Château Fourcas Hosten
Some of the vineyards of Château Fourcas Hosten sit on the opposite side of the road to Château Fourcas-Dupré, on the periphery of the hamlet of Le Fourcas, and the two estates probably have similarly ancient origins. Vines have planted around this settlement for several hundred years, first appearing on the Belleyme map which dates to the late-18th century. The story of Château Fourcas Hosten begins around this time with the Hosten family who tended vines here.
The Hosten family were proprietors here during the 18th and early-19th centuries, but unsurprisingly details on their activities are rather sparse. We know from the writings of Wilhelm Franck in Traité sur les vins du Médoc (first edition, Chaumas, 1824) that in the 1820s the property was in their hands at this time, and that they were turning out 50 to 60 tonneaux of wine per annum. This put them joint third in terms of volume of production in Listrac. In the ensuing years they sold the estate, and the buyer was Baron Louis Bernard de Saint-Affrique (1771 – 1854), whose family presumably once hailed from Saint-Affrique, a southerly commune of France closer to Montpellier and the Mediterranean than to the Médoc.
The Saint-Affrique Era
Baron Louis Bernard increased production so that by the time Wilhelm Franck visited again in 1845 it was up to between 60 and 80 tonneaux per annum. His profile of the commune in Traité sur les vins du Médoc (second edition, Chaumas, 1845) suggests that Bernard, as he was known, had also acquired vines that previously belonged to the Labeurthe family, and this estate was producing a similar volume. Charles Cocks found the same thing when the estate was included in the 1850 Cocks et Féret. Bernard, it seems, had built himself a significant estate.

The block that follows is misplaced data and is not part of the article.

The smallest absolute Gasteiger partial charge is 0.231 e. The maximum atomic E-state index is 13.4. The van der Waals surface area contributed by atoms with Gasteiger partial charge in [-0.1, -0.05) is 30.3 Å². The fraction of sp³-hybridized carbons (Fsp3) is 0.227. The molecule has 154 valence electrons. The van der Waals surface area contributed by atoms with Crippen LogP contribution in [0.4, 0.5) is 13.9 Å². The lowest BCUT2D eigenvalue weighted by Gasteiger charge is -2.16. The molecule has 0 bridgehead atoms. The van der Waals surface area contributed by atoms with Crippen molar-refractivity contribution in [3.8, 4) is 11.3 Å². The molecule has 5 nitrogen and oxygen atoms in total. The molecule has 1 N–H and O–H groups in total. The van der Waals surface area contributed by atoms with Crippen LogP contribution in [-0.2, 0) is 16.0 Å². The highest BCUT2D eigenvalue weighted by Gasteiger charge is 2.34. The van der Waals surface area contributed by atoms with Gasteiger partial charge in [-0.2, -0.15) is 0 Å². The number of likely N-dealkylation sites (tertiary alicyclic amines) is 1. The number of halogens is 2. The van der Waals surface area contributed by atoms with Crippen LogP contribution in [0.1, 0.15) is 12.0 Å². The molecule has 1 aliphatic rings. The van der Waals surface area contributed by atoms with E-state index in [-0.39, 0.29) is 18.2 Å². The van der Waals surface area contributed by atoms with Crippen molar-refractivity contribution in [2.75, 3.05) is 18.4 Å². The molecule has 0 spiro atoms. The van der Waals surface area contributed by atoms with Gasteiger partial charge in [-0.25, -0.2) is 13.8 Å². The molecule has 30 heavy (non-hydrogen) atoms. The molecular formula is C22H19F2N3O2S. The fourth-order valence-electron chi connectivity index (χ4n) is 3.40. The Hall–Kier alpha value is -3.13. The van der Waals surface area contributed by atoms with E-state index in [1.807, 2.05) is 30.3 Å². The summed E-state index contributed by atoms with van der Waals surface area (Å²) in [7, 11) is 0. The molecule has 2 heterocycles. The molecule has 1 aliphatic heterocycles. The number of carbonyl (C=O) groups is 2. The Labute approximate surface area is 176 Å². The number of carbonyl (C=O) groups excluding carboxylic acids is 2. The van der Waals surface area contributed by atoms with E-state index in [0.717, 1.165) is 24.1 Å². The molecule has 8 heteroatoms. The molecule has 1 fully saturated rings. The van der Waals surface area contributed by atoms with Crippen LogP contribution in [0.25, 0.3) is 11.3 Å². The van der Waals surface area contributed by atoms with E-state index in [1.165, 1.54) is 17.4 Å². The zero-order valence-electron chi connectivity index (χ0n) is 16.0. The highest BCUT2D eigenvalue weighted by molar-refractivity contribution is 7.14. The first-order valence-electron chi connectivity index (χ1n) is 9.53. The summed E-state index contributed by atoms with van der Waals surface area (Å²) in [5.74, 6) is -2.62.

Bernard died in 1854 and his widow, Louise Bosc (1792 – 1875) inherited both of her late husband’s estates, appearing in subsequent editions of Cocks et Féret as the rather mysterious Baronne de Saint-Affrique. After her passing Château Fourcas Hosten was presumably passed to their eldest son, Louis Alphonse Bernard de Saint-Affrique (1818 – 1899), listed by Cocks et Féret as Baron A. de Saint Affrique. The second Saint-Affrique estate, however, which had up to this time been known as the Cru de Listrac, seems to disappear, presumably sold and absorbed into one of the many neighbouring estates, or perhaps simply renamed. This still left Baron Louis Alphonse with a handsome property though, turning out on average 90 tonneaux per annum during the 1880s.